Some 70 percent of guns seized in Mexico from 2009 to 2010 came from the United States, according to a new report from three U.S. senators. The report finds Mexican drug cartels are arming themselves with U.S. military-style weapons and urges a strengthening of U.S. regulations to stem the flow of guns to Mexico. It comes as lawmakers are holding hearings into a once-secret government plan to encourage U.S. gun shops to sell thousands of guns to middlemen for Mexican drug cartels.
The operation, called "Fast and Furious," focused on using middlemen to gain access to senior-level figures within Mexico’s criminal organizations. Run by the U.S. Bureau of Alcohol, Tobacco and Firearms, the operation has come under severe criticism since hundreds of the guns that were sold to the cartels were later found at crime scenes in both countries, including two at the murder scene of a U.S. Border Patrol agent. We speak to David Heath at the Center for Public Integrity.
Mexican President Felipe Calderón has repeatedly called for the U.S. to implement stricter firearms laws. Last year, he accused the Americans of, quote, "irresponsibility" on arms sales.
PRESIDENT FELIPE CALDERÓN: [translated] The Americans began to sell arms as a voracious, ambitious industry, like the American arms industry. This often provokes conflicts in countries that are poor and less developed, such as Africa, due to the sale of arms, is in a very similar situation to that which is being lived by the Mexican people. For the arms traffickers, it’s a business to sell arms to criminals, and we need to mobilize not just public opinion against this, but unite with international public opinion to show the irresponsibility of the Americans, as much as it bothers them or hinders their political campaigns.AMY GOODMAN: That was Mexican President Felipe Calderón.
Meanwhile, Congress is holding hearings this week on a once-secret U.S. government plan to encourage U.S. gun shops to sell thousands of guns to middlemen for Mexican drug cartels. The operation is called "Fast and Furious." It focuses on using these middlemen to gain access to senior-level figures within Mexico’s criminal organizations. Run by the U.S. Bureau of Alcohol, Tobacco and Firearms, the operation has come under severe criticism since hundreds of guns that were sold to the cartels have later been found at crime scenes in both countries, including two at the murder scene of a U.S. Border Patrol agent.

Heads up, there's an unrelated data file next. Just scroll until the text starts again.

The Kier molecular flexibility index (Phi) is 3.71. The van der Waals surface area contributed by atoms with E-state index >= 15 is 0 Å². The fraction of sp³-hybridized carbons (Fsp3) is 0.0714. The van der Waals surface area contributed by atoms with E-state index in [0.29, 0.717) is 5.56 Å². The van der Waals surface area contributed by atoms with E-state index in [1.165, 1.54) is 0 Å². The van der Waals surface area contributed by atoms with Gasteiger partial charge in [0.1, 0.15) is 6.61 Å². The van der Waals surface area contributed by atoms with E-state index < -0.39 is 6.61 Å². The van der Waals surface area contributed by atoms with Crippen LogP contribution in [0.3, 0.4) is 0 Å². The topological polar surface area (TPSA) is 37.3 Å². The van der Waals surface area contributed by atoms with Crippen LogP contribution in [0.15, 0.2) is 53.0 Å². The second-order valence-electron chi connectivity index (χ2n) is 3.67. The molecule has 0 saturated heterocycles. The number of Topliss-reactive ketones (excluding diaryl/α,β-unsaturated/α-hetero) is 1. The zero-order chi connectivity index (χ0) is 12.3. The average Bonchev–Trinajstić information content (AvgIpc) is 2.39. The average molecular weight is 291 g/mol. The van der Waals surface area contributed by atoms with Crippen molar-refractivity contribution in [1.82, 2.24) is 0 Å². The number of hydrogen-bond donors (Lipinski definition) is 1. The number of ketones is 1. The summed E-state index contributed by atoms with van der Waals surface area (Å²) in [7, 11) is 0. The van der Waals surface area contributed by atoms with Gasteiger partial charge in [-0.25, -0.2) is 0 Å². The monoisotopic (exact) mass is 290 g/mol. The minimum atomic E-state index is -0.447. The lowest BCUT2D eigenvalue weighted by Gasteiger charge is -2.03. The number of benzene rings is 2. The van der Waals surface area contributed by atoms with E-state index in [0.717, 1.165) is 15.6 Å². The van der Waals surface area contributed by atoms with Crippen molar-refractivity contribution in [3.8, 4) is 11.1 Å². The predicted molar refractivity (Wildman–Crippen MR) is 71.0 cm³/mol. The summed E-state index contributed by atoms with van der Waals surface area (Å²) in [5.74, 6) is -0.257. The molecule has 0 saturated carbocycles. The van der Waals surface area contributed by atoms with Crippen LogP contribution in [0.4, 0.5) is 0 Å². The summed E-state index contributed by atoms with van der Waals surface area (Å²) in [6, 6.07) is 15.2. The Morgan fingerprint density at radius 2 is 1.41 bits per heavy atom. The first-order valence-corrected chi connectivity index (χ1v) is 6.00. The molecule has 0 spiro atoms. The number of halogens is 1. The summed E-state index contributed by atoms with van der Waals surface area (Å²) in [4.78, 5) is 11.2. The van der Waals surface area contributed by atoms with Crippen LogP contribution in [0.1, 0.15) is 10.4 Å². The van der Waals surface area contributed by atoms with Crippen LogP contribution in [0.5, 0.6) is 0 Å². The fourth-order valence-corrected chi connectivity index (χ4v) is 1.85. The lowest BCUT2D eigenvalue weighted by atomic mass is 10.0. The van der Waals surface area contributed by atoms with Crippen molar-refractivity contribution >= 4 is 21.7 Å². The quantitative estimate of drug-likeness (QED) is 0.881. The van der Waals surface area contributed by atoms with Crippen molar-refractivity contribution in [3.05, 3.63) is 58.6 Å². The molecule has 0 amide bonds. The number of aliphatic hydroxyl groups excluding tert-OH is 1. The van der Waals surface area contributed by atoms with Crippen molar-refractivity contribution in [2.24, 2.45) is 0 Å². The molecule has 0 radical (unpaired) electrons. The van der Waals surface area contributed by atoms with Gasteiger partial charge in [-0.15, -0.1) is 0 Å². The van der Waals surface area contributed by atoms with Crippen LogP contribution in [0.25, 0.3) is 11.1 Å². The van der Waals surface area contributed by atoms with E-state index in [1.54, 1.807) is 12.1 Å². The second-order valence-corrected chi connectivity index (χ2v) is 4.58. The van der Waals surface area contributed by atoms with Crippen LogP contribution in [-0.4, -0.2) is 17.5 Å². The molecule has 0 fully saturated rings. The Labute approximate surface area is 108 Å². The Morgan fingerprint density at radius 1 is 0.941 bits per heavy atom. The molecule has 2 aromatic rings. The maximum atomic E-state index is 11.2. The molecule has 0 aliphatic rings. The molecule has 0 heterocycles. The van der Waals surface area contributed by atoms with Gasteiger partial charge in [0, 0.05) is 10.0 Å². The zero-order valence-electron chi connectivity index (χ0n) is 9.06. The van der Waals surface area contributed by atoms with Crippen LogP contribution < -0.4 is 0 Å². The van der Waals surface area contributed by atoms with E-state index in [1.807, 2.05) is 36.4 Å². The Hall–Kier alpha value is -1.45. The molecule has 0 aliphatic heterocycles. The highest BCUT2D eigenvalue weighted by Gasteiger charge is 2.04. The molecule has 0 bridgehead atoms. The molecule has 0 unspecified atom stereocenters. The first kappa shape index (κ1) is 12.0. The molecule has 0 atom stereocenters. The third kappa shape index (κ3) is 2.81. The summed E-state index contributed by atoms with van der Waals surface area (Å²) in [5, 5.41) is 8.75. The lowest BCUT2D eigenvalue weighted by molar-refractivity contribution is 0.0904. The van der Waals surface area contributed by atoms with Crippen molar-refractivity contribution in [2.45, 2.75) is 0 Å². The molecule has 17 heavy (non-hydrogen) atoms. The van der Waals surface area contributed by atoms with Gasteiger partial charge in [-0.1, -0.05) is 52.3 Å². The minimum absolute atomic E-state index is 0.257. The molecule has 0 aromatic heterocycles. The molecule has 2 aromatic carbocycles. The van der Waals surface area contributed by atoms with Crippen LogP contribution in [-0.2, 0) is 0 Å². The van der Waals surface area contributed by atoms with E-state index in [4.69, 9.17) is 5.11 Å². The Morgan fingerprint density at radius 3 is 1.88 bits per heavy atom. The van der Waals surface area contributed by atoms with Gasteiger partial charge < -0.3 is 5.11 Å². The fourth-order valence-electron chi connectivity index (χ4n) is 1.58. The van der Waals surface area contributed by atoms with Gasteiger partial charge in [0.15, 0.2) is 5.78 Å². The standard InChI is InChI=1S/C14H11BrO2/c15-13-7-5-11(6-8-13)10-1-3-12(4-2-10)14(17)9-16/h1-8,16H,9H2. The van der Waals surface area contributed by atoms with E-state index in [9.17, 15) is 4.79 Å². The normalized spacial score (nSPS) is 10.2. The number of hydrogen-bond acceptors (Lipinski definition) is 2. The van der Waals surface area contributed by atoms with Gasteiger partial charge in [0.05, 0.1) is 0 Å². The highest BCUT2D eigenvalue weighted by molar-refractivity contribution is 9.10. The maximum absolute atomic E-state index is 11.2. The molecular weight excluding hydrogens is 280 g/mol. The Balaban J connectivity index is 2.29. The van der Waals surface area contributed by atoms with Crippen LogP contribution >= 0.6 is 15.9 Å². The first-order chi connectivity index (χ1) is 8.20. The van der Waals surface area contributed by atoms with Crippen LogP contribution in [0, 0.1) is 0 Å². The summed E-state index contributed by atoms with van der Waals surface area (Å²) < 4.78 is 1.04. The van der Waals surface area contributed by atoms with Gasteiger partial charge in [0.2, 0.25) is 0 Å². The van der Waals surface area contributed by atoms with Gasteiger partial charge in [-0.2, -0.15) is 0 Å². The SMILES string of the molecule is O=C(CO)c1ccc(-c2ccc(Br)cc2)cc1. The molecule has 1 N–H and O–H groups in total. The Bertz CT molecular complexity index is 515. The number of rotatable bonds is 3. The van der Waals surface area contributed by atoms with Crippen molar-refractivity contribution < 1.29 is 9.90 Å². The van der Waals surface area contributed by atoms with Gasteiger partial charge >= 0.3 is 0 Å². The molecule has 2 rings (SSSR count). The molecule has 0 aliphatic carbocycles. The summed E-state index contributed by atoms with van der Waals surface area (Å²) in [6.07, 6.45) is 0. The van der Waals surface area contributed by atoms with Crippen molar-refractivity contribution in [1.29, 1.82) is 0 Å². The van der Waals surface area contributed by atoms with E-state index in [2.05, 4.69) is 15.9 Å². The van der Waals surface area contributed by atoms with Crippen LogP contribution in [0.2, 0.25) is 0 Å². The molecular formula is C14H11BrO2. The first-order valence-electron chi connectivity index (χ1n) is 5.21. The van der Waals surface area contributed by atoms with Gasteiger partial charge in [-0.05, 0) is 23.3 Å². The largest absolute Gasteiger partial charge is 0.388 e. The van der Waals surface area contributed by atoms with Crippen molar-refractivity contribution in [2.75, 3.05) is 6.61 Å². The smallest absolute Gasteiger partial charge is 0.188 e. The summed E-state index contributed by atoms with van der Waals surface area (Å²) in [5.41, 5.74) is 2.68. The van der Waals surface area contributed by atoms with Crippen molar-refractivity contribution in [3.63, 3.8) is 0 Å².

For more, we’re going to Washington, D.C., to David Heath, senior reporter at the Center for Public Integrity, who’s extensively covered Operation Fast and Furious and gun trafficking on the U.S.-Mexico border.
Welcome to Democracy Now!, David. Explain Operation Fast and Furious, which is going to be the focus of a hearing today in Washington.
DAVID HEATH: Right. Beginning in late 2009, the ATF decided that they wanted to make a strategy shift in how they investigated gun running. Typically what the ATF does is they focus on what’s called straw buyers. These are people who are paid to go buy a gun for somebody who can’t legally go buy a gun. And typically, what they do is, once the straw buyers buy a gun, they try to confiscate them and take those weapons out. That strategy, according—the ATF felt that that stategy wasn’t working. Tens of thousands of weapons are making their way into Mexico. So they decided that what they wanted to do was look at the straw buyers and try to follow the guns up the chain of command and take out an entire gun-running organization. And their hope was that, by doing that, that they would be more effective in stemming the flow of weapons. This really goes against the culture of the agents at the ATF. It goes against their training. They saw weapons that were essentially being allowed to hit the streets and go out, and it upset them, and especially when two of the weapons were found at the murder scene of a Border Patrol agent who was killed.
AMY GOODMAN: This was Brian Terry, right? Brian Terry, the U.S. Border Patrol agent in Arizona?
DAVID HEATH: Right, Brian Terry, mm-hmm. Yes.
AMY GOODMAN: Talk about the hearings and their significance. I mean, we’re talking about the possibility of holding the Obama administration, the Justice Department, in contempt.
DAVID HEATH: Yeah, that’s a very unusual thing. I think it’s only happened a few times in history. What’s happening is that there’s two investigations going on right now. The inspector general in the Justice Department is investigating to see if mistakes were made in the approach that the ATF took. At the same time, members of Congress, specifically Senator Charles Grassley of Iowa and Darrell Issa of California, Representative Darrell Issa of California, are also doing their own investigations into Operation Fast and Furious. And I think they’re going to have a hearing today to—and they’ve already released a report to show, essentially, that agents within the Phoenix office of the ATF were very upset about how this was handled.